Wojciech Czechowski, Alexander Radchenko, Wiesława Czechowska, Kari Vepsäläinen
The ants of Poland with reference to the myrmecofauna of Europe
Fauna Poloniae Vol. 4 New series
Museum and Institute of Zoology of the Polish Academy of Sciences
and Natura optima dux Foundation.
173 x 243 mm, hardcover, 496 pages, 201 maps, 55 plates with several hundred SEM photographs of morphological details, 33 figures with drawings, 13 tables.
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This book on ants (Hymenoptera: Formicidae) is an updated, corrected and expanded version of the previous monograph of the Polish myrmecofauna (Czechowski et al. 2002). It contains 103 ant species of 25 genera reported in Poland until 2010, the occurrence of which in the country are unquestionable or at least considered by the authors probable. The book consists of four main chapters: (1) a systematic checklist of the ant taxa (subfamilies, genera, species) of Europe, (2) a faunistic catalogue of the ants of Poland, (3) characteristics of the myrmecofauna of Poland, and (4) keys for identification. The checklist is the newest updated list of the European ants, and it displays recent alterations in the ant taxonomy. It contains nine subfamilies, 57 genera and 613 valid species; the list is complemented by 10 recognised but not yet formally described species. The faunistic catalogue provides a taxonomic survey of the Polish ant species together with information about their general distribution in the Palaearctic and the distribution in Poland, with notes on the biology of each species. For some taxa (species, genera), notes on their taxonomic history are provided. The chapter compiles all faunistic data published until the end of the year 2010; published reports are supplemented by confirmed unpublished data available to the authors. For every species maps of their ranges in the Palaearctic and distributions in the geographical regions in Poland are enclosed. The catalogue is closed by a list of the species ever reported in Poland and later owing to a specified reason excluded from the Polish fauna. The next chapter includes zoogeographical and ecological characteristics of the Polish myrmecofauna, with reference to the European myrmecofauna as a whole. The last chapter includes keys for identification of the ant taxa (subfamilies, genera and species), individually for workers, queens and males (when distinguishable). The keys for subfamilies and genera involve all European taxa of these ranks. The keys for species include all ant species known in Poland, and those not reported from Poland but present in adjacent regions of Central Europe, and recognised as possible to be found in the country. The keys are illustrated with SEM photographs. The main chapters are preceded by the foreword presenting general trends in myrmecological research in the world throughout history, and the introduction, in which the past and the present of Polish myrmecology is outlined.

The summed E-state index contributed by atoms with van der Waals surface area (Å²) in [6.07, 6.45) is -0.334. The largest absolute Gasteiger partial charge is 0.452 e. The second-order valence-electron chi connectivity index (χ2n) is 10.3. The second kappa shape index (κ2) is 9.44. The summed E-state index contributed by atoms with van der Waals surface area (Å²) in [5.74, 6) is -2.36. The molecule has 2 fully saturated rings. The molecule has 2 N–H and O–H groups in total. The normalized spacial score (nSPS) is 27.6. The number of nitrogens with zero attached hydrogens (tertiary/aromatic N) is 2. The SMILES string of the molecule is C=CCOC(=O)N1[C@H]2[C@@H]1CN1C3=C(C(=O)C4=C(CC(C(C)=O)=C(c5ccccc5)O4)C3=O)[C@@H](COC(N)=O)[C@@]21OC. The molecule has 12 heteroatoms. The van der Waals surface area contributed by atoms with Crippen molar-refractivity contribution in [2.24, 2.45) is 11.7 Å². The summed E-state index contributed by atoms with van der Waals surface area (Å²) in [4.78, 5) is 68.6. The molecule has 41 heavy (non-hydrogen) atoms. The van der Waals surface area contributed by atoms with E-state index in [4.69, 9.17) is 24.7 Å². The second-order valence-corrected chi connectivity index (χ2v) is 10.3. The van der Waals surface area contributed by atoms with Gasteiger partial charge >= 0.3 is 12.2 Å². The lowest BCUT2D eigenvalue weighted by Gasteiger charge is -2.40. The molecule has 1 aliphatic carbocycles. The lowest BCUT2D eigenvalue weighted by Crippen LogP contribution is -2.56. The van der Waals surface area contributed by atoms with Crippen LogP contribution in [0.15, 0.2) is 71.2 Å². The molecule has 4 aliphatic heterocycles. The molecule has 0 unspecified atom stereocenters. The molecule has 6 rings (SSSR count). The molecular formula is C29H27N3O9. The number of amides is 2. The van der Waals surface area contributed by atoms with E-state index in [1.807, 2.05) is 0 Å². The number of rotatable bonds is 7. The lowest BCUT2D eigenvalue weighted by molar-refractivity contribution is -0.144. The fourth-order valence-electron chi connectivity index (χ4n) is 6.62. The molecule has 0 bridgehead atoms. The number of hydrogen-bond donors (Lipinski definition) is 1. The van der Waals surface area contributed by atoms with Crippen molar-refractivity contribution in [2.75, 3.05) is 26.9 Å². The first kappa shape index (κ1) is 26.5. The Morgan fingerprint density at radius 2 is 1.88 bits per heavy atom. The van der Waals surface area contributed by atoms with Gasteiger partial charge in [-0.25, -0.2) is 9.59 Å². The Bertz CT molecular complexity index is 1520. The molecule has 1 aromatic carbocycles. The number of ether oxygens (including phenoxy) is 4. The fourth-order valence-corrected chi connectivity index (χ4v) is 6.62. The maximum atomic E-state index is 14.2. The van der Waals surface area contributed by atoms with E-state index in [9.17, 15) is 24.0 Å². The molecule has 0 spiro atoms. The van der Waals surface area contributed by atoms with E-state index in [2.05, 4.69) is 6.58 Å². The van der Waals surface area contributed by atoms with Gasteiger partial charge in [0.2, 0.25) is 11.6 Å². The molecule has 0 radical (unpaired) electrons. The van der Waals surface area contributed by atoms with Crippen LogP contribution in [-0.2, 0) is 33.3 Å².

Key words: Ants, biology, checklist, ecology, Europe, faunistics, key, morphology, Poland, systematics, taxonomy, zoogeography.